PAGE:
uk es it fr pt nl
Surf Break Rating

Rate Greenough River Mouth


Surf Report Feed

Greenough River Mouth Swell Statistics, Spring: All Swell – Any Wind

This chart shows the variation of swells directed at Greenough River Mouth through a typical southern hemisphere spring and is based upon 8724 NWW3 model predictions since 2006 (values every 3 hours). The wave model does not forecast surf and wind right at the shore so we have chosen the most applicable grid node based on what we know about Greenough River Mouth. In the case of Greenough River Mouth, the best grid node is 20 km away (12 miles).

The rose diagram shows the distribution of swell directions and swell sizes, while the graph at the bottom shows the same thing but without direction information. Five colours represent increasing wave sizes. Very small swells of less than 0.5m (1.5 feet) high are shown in blue. These were forecast only 0.2% of the time. Green and yellow show increasing swell sizes and red shows the biggest swells, greater than >3m (>10ft). In either graph, the area of any colour is proportional to how often that size swell happens.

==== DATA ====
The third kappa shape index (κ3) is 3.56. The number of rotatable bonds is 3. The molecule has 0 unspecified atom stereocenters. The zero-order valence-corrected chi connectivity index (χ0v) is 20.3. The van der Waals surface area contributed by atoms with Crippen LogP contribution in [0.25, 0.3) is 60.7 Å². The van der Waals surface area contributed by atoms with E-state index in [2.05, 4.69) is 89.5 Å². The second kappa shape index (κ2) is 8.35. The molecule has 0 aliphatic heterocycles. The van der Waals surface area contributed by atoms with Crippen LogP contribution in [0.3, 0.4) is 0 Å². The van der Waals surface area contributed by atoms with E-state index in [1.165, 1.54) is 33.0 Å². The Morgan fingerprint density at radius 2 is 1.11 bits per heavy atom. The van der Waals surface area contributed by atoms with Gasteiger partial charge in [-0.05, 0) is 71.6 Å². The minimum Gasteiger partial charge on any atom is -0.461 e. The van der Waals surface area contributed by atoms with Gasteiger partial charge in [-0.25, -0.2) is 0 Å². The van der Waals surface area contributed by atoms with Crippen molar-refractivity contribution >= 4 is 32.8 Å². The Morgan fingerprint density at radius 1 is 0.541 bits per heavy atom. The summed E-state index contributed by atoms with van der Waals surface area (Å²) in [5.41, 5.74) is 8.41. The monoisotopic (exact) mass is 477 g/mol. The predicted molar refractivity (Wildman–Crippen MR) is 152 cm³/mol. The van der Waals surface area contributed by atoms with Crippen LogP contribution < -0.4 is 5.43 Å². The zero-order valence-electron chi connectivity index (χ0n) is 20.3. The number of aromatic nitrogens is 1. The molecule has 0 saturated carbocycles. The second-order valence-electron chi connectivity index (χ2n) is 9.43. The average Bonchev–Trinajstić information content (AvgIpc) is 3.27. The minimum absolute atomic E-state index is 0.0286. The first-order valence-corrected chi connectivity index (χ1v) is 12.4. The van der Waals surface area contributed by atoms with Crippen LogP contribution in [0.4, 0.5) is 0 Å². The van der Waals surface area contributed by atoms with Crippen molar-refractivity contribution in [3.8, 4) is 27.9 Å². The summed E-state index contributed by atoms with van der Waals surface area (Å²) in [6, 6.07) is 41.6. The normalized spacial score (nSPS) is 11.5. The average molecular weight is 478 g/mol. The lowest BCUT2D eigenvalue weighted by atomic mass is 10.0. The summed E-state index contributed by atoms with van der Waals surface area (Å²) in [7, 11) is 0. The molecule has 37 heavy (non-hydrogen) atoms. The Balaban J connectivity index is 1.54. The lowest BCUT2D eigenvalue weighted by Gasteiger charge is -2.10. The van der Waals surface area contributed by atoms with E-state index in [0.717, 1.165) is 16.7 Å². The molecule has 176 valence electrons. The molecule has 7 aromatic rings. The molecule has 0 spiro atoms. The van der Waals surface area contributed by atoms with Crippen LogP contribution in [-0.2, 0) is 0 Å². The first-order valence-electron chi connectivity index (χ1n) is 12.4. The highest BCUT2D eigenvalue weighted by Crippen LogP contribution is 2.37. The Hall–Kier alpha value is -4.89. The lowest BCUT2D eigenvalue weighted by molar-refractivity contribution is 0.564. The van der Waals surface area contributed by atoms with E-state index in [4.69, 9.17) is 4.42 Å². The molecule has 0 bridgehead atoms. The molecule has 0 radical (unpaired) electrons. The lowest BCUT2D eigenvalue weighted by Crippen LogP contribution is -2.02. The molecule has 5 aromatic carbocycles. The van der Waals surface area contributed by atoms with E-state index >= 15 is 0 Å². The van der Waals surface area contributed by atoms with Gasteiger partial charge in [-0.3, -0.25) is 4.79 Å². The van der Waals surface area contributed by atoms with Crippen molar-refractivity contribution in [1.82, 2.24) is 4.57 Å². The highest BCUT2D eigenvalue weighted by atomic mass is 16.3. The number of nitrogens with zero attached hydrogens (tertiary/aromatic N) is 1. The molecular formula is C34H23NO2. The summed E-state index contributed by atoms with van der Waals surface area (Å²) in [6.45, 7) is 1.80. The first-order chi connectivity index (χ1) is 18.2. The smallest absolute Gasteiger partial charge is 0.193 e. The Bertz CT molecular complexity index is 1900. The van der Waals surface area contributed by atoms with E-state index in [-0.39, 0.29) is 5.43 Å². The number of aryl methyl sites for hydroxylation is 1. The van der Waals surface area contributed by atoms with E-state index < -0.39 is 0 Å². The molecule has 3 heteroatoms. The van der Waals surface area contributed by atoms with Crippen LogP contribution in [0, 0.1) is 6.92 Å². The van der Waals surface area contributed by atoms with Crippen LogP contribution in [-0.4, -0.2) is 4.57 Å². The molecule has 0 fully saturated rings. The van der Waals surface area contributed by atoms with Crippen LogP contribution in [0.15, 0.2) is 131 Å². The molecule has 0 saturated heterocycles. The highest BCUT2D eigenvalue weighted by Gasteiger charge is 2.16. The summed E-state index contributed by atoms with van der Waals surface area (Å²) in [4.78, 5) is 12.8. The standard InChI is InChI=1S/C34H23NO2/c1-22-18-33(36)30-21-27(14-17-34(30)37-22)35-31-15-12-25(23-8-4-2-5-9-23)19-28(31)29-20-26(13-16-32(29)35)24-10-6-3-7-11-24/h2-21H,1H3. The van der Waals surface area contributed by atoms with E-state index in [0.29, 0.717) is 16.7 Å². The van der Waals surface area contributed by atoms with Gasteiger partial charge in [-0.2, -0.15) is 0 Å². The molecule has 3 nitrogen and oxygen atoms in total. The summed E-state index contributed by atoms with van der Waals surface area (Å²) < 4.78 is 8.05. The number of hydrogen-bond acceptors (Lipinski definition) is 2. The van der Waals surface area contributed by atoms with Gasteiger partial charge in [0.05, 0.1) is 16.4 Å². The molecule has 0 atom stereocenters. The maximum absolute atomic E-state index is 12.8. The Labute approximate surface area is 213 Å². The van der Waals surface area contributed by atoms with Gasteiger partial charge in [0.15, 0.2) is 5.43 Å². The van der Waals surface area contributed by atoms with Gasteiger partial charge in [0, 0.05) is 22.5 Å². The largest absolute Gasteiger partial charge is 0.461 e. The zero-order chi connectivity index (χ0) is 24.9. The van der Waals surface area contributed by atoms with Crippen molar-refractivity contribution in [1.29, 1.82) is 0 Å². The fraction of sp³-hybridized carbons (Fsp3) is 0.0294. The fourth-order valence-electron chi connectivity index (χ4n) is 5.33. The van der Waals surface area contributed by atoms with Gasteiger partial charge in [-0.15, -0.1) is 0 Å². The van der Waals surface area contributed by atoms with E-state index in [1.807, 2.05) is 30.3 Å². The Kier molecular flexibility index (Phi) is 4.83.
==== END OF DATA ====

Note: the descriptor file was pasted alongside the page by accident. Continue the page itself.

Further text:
The diagram indicates that the dominant swell direction, shown by the largest spokes, was SW, whereas the the prevailing wind blows from the S. Because the wave model grid is out to sea, sometimes a strong offshore wind blows largest waves away from Greenough River Mouth and offshore. We group these with the no surf category of the bar chart. To avoid confusion we don't show these in the rose diagram. Because wind determines whether or not waves are clean enough to surf at Greenough River Mouth, you can select a similar diagram that shows only the swells that were expected to coincide with glassy or offshore wind conditions. Over an average southern hemisphere spring, swells large enough to cause surfable waves at Greenough River Mouth run for about 94% of the time.

IMPORTANT: Beta version feature! Swell heights are open water values from NWW3. There is no attempt to model near-shore effects. Coastal wave heights will generally be less, especially if the break does not have unobstructed exposure to the open ocean.